Addison finished his check-in and left the marina to
anchor out. We were tied up at the
transient dock next to Southern Cross
and Albatross – another U.S. boat
that had arrived a couple hours before us.
The dock was full of talk and laughter about the check-in process and
the huge resort we were at. It was the
first visit to Cuba for all of us.
The guys walked up to the resort hotel to change some
money into Peso’s. There are two types
of currency in Cuba. “Nationals” and
“Convertibles”. Before the revolution in
1959, Cubans used the National Pesos internally and the U.S. dollar for
visitors. After the revolution came the
Cuban Convertible Pesos or CUCs for use by non-Cubans in Cuba. It sounds confusing but basically we had to
work with CUCs which at the resort cost 1 U.S. dollar for .87 CUCs. We now had some walking-around money!
For the rest of this document, I will do the conversion
and all prices will be what things would have cost in U.S. dollars.
Gaviota is a huge resort with many European and Canadian
vacationers. We might have been the only
U.S. citizens there because it was still very hard for Americans to travel to
Cuba. D and Don had us over to their
boat for cocktails and munchies. D
thought the agriculture people told her she had to cook the eggs right now so
she had hard-boiled 3 dozen eggs. I like
the philosophy of “When you are served lemons, make lemonade.” We made a batch of deviled eggs!
This picture is Second Wind at Marina Gaviota just after sunset. The American flag was very unusual in Cuba and many people came by to talk about where we were from.
Around 7pm we decided to go out for dinner and walked to
the resort and mall where all the restaurants were. Everything was empty! We finally figured out that most Europeans
eat dinner later in the evening so we were the only people around. A Mexican restaurant looked good so we went
in for drinks and dinner. We were the
only ones there. Dinner was different
but very good. Drinks and dinner totaled
about $15 per person. What a deal! After dinner we walked around a little then
hit the sack early because nobody slept well on the crossing.
This picture is all of us at the Mexican Restaurant. From left to right are D, Don, Bruce, Me and Laura.
After a great night’s sleep Don and I washed the salt off
the boats and got them cleaned up a little.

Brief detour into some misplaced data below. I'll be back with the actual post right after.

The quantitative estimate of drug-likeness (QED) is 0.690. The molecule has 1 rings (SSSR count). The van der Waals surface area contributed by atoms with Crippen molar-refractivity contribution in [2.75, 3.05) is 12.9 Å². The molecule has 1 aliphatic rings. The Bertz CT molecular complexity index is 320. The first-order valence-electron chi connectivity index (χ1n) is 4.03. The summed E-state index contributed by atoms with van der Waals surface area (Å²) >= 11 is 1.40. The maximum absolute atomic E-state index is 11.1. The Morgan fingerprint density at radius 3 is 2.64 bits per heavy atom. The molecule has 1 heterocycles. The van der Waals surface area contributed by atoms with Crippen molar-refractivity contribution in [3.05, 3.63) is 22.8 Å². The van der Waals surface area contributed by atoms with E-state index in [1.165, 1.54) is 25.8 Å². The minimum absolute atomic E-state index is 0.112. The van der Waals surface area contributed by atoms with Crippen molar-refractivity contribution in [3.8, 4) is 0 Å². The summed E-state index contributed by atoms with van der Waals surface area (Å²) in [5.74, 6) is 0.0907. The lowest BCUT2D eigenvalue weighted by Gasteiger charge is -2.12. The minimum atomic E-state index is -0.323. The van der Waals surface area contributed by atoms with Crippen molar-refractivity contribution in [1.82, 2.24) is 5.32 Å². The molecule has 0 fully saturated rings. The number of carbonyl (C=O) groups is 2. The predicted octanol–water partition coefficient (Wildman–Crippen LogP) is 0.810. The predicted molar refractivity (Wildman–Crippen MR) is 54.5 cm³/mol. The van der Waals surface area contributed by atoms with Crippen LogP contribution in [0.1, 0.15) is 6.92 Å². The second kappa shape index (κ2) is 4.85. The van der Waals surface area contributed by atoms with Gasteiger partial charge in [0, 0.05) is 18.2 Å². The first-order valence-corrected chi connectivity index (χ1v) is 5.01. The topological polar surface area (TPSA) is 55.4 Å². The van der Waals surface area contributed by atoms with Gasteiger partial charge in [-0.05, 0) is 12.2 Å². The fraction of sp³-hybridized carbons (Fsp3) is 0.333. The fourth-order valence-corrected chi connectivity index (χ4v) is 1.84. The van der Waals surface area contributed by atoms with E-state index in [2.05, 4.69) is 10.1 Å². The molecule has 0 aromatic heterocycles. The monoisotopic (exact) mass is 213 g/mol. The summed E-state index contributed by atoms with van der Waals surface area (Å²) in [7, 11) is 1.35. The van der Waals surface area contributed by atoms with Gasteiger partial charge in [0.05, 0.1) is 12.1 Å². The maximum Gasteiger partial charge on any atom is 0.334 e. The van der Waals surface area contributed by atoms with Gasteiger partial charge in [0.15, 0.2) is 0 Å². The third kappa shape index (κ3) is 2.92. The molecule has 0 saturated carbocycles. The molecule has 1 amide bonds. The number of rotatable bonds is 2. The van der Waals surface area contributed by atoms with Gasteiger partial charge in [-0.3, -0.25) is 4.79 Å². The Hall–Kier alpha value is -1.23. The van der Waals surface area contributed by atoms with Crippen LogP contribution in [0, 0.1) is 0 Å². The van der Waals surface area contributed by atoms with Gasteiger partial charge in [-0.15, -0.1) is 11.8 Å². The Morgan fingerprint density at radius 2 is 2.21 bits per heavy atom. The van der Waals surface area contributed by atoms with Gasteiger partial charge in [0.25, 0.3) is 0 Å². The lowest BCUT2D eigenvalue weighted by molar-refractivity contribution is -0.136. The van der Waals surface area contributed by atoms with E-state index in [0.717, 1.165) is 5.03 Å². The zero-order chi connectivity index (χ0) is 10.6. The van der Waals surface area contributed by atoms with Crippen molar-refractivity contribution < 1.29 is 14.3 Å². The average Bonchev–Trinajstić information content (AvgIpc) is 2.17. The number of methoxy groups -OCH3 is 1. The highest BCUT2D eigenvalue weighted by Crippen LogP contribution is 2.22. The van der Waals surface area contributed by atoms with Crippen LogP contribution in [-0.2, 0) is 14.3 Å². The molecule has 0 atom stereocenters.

Some marinas meter their water and charge you by the gallon or
liter. This marina did not charge for
water so we could use all we wanted without paying more. There was an extra charge for power to the
boat and the total bill for the night was about $50 (US).
We had told the dockmaster that we wanted to leave around
10am for Darsena. This was about a 20-25
mile trip around the point and down the coast.
We wanted to arrive in the afternoon before any of the officials left
the marina. Around 9am the dockmaster
Jose arrived and took Don and I over to the marina office. Here is a good example of Cuban officialdom –
Jose took us to the office and asked us to wait in the
lobby while he went for our invoices. He
came back about 15 minutes later with another official, maybe the
accountant? The accountant sat down with
us and pointed to each item on the invoice.
He didn’t speak any English so if we had a question, Jose translated. After we approved of everything, the
accountant took us to the cashier. This
older woman sat in a small office with a desk and a few file cabinets plus a
great picture of Fidel Castro looking over a Cuban valley on the wall.
Don and I each paid in US dollars because Jose told us we
would get a good exchange rate. I think
we overwhelmed the cashier a little by both Don and I paying at the same time. She had our invoices on her desk with our
money on top of each one. Several times
she picked up the money and counted it.
It shouldn’t have been hard because we had each paid with four $100
I asked if I could take a picture of her and Fidel on the
wall. She said, “No.” Then I asked if I could just get Fidel? With a big smile on her face she agreed and I
took the picture with my iPhone.
My invoice was a little more than Don’s because we paid
for health insurance ($3 per day for each of us). Don thought his US insurance would reimburse
him for any health expenses so decided to take the chance and told the
harbormaster he had insurance. I thought
this might be a little short-sighted because you really don’t want any hassle
if you are heading to the emergency room.
Cuba has free healthcare for all its people and we were happy to pay the
extra $100 to be part of it.
After rounding up change for us in $US, we headed back to
our boats with Jose. After dropping us
off he said he would get the harbormaster and return for our checkout. The harbormaster is the government official
and does all the government paperwork.
He wears a uniform but more like an office suit than military.
A short time later Jose returned with two
harbormasters. One came to our boat and
the other to Southern Cross with lots
of paperwork. We sat down and reviewed
what he gave us. We had heard from other
boaters that prices had gone up a lot in the past year because of the expected
influx of US boats. Our total bill for
entering Cuba, visas for 1 month, health insurance, for 2 weeks, cruising
permit for one month, and one night at the resort marina was $391.36 USD. Seemed like a lot…
15 minutes later we departed the dock at Gaviota Marina
with all the officials smiling, waving and saying, “Adios!” We motored around the point and headed to
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